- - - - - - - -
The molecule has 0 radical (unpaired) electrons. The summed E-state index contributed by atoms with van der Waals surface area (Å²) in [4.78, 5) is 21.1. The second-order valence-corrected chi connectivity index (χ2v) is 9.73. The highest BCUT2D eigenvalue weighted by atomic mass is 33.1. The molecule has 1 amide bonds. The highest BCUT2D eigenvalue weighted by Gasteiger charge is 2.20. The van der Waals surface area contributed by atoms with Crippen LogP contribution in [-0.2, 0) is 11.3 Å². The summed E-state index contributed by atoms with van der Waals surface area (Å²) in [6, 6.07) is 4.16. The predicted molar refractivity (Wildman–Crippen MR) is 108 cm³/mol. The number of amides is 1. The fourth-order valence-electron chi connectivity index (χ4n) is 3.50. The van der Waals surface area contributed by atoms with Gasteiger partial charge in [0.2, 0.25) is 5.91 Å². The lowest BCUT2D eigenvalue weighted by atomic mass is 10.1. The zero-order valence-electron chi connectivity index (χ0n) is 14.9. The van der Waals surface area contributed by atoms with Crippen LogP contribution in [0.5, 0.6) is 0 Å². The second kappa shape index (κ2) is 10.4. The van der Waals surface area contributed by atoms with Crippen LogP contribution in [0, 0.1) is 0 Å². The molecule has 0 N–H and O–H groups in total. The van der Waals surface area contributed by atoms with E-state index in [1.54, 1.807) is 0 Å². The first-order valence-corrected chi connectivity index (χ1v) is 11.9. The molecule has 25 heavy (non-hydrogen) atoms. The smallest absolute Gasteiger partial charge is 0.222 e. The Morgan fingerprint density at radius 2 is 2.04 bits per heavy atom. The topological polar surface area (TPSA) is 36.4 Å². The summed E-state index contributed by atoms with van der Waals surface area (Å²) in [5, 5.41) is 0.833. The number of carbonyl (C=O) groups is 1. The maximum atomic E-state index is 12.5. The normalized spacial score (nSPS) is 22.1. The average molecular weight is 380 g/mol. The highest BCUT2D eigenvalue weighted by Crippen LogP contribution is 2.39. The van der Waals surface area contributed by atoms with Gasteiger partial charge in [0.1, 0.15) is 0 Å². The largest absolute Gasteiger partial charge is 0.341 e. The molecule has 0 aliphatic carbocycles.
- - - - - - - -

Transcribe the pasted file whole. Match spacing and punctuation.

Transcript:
The molecule has 0 radical (unpaired) electrons. The summed E-state index contributed by atoms with van der Waals surface area (Å²) in [4.78, 5) is 21.1. The second-order valence-corrected chi connectivity index (χ2v) is 9.73. The highest BCUT2D eigenvalue weighted by atomic mass is 33.1. The molecule has 1 amide bonds. The highest BCUT2D eigenvalue weighted by Gasteiger charge is 2.20. The van der Waals surface area contributed by atoms with Crippen LogP contribution in [-0.2, 0) is 11.3 Å². The summed E-state index contributed by atoms with van der Waals surface area (Å²) in [6, 6.07) is 4.16. The predicted molar refractivity (Wildman–Crippen MR) is 108 cm³/mol. The number of amides is 1. The fourth-order valence-electron chi connectivity index (χ4n) is 3.50. The van der Waals surface area contributed by atoms with Gasteiger partial charge in [0.2, 0.25) is 5.91 Å². The lowest BCUT2D eigenvalue weighted by atomic mass is 10.1. The zero-order valence-electron chi connectivity index (χ0n) is 14.9. The van der Waals surface area contributed by atoms with Crippen LogP contribution in [0.5, 0.6) is 0 Å². The second kappa shape index (κ2) is 10.4. The van der Waals surface area contributed by atoms with Crippen LogP contribution in [0, 0.1) is 0 Å². The molecule has 0 N–H and O–H groups in total. The van der Waals surface area contributed by atoms with E-state index in [1.54, 1.807) is 0 Å². The first-order valence-corrected chi connectivity index (χ1v) is 11.9. The molecule has 25 heavy (non-hydrogen) atoms. The smallest absolute Gasteiger partial charge is 0.222 e. The Morgan fingerprint density at radius 2 is 2.04 bits per heavy atom. The topological polar surface area (TPSA) is 36.4 Å². The summed E-state index contributed by atoms with van der Waals surface area (Å²) in [5, 5.41) is 0.833. The number of carbonyl (C=O) groups is 1. The maximum atomic E-state index is 12.5. The normalized spacial score (nSPS) is 22.1. The average molecular weight is 380 g/mol. The highest BCUT2D eigenvalue weighted by Crippen LogP contribution is 2.39. The van der Waals surface area contributed by atoms with Gasteiger partial charge in [0.1, 0.15) is 0 Å². The largest absolute Gasteiger partial charge is 0.341 e. The molecule has 0 aliphatic carbocycles.